Nazi war crime trial with a difference


Oskar Groening is no ordinary war crime suspect.

The so-called "Bookkeeper of Auschwitz", who counted and passed on money gathered from Jewish prisoners at the death camp, went on trial this week accused of being an accomplice to 300,000 murders.

The 93-year-old admitted he was "morally guilty" as he appeared before almost 70 Holocaust survivors and the relatives of victims in a court in the German city of Lueneburg on Tuesday.

"Whether I am guilty under criminal law, you will have to decide," he told the court.

The widowed father of two has rarely shied away from his role at the camp. A decade ago he told the BBC documentary Auschwitz: The Nazis and the 'Final Solution': "I see it as my task now, at my age, to face up to these things that I experienced, and to oppose the Holocaust deniers who claim that Auschwitz never happened. I saw the crematoria, I saw the burning pits."

The world's most prominent Nazi hunter, Efraim Zuroff, told the Wall Street Journal last year that Groening was the first suspect in recent history who "has talked publicly about the horrors of Auschwitz; that's something you almost never see".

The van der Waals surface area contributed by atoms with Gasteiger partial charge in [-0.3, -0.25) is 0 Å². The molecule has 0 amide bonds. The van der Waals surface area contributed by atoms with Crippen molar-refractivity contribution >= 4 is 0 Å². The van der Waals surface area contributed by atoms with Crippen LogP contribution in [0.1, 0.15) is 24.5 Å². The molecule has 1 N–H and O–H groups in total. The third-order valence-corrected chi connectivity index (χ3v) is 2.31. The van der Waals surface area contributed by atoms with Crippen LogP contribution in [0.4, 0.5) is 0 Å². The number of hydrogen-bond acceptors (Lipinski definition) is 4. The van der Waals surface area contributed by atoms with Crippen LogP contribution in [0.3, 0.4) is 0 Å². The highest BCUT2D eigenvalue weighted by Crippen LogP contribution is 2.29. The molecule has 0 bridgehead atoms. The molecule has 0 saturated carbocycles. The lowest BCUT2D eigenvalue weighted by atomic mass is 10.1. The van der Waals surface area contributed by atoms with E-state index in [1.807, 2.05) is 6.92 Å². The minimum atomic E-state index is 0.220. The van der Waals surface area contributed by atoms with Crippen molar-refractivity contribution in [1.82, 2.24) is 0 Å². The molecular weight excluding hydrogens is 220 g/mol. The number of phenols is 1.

Groening was at the camp between May and July 1944 when 300,000 Hungarian Jews were gassed.

He claims to have questioned the atrocities taking place around him and told the court he had confronted a soldier who killed a baby on his first day there. An application to move to a different camp had been rejected by Nazi bosses.

A self-confessed enthusiastic Nazi, he told Der Spiegel that when he was young he sang: "When Jewish blood begins to drip from our knives, things will be good again.

"Back then we didn't even think about what we were singing," he admitted. In the camp he viewed the genocide as "a tool of waging war. A war with advanced methods".

Prosecutors accuse Groening of "supporting the machinery of death". Since 2011 German courts have allowed defendants to be charged with complicity in the Holocaust even without evidence that they directly committed murder.

Groening's is the first such case to go to trial. If convicted, he faces between three and 15 years in prison. The case is due to continue until late July.

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